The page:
The (Ouch!) Pain of Overregulation
Quayle, Marilyn, Insight on the News
Much debate during the recent campaign season was focused on the role of government. With a new slate of legislators about to take office, now is a good time to think about the size and power of our federal bureaucracy and the detrimental effect of its intrusive regulations on the American economy and people.
The cost of our regulatory system is enormous. To comply with federal regulations alone costs between $300 billion and $500 billion a year, or $4,000 to $6,000 for every working man and woman in the country. We spend 6.6 billion hours complying with federal paperwork requirements.
Over the past year, the nonprofit National Policy Forum has undertaken the most inclusive, participatory policy-development process in the nation's history. At more than 60 public forums in communities across the country, and through a variety of other outreach efforts, more than 177,000 concerned Americans expressed their ideas about the critical challenges facing the country.
These are the beliefs of individual citizens, not special interests. The strongest opinions were voiced in opposition to the big-government, high-tax and regulatory agenda currently being pursued in Washington and the hundreds of thousands of pages of new laws and regulations enacted every year by Congress and the federal government. Ultimately, people realize that overregulation remains a colossal obstacle to greater economic growth and individual liberty.
Perhaps the worst legacy of overregulation is that it reduces the legitimacy of government in the eyes of the public. People view big government as an adversary, rather than a supporter, of economic growth. Americans believe that big government penalizes ingenuity. Remember when Ronald Reagan said, "Today, if you invent a better mousetrap, the government comes along with a better mouse"? People are still very much concerned that big government is stamping out the entrepreneurial spirit.
Overregulation hurts small- and medium-sized businesses disproportionately because they have fewer resources to allocate for compliance. This, in turn, hinders job creation because small- and medium-sized businesses create two out of every three new jobs. During the 1980s, when the size of the Federal Register, which publishes all new regulations, was considerably smaller, a net of 19 million new private-sector jobs were created - almost entirely by small- and medium-sized businesses.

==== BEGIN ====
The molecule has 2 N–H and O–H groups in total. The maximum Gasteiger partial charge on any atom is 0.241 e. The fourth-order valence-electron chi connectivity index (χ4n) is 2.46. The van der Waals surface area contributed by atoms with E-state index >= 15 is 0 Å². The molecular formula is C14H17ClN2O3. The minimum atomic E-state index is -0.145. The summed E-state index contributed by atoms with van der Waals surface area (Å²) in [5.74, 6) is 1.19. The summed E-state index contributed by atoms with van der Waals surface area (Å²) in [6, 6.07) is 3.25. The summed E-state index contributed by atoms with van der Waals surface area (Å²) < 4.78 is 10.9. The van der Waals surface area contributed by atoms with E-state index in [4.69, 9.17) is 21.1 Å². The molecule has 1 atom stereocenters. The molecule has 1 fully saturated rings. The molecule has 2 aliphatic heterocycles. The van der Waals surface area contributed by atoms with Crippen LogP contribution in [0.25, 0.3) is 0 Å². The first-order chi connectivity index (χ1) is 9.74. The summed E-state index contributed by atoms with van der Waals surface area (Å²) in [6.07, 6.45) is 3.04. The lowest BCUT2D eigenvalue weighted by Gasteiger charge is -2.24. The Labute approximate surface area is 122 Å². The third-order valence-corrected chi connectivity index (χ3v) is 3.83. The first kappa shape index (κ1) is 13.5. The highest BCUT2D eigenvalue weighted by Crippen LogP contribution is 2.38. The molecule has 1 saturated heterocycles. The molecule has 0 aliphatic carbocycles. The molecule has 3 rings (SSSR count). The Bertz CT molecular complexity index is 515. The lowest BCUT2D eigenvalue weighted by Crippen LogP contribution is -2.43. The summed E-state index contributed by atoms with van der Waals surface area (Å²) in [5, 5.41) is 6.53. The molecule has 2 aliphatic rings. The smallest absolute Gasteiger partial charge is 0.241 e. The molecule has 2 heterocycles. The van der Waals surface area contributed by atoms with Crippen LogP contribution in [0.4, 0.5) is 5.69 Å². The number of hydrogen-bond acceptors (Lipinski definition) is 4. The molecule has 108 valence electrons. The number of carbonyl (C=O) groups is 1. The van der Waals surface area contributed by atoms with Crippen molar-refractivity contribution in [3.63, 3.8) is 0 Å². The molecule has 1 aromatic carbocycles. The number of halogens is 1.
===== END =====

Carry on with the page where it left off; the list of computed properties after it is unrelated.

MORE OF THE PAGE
Overregulation makes it increasingly difficult for ordinary citizens to know what is expected of them, which causes them to fear the government and question its competence. It creates a perception that government does not respect the liberty of its citizens. As small-business advocate Ed Roberts said during an Indianapolis forum: "If you want to find [small-business people] in technical noncompliance with one of the myriad regulations that are out there, you will always be able to do so, because they will never have a chemist, they never will have a law department, they will never have a staff accountant, they will never have an EEO specialist or any of those kinds of experts, because they can't afford to have them"
The Indianapolis forum also heard complaints about the overregulation of the dry-cleaning business from an exasperated Debbie Barnett: "Not only do we have to live with [Occupational Safety and Health Administration! …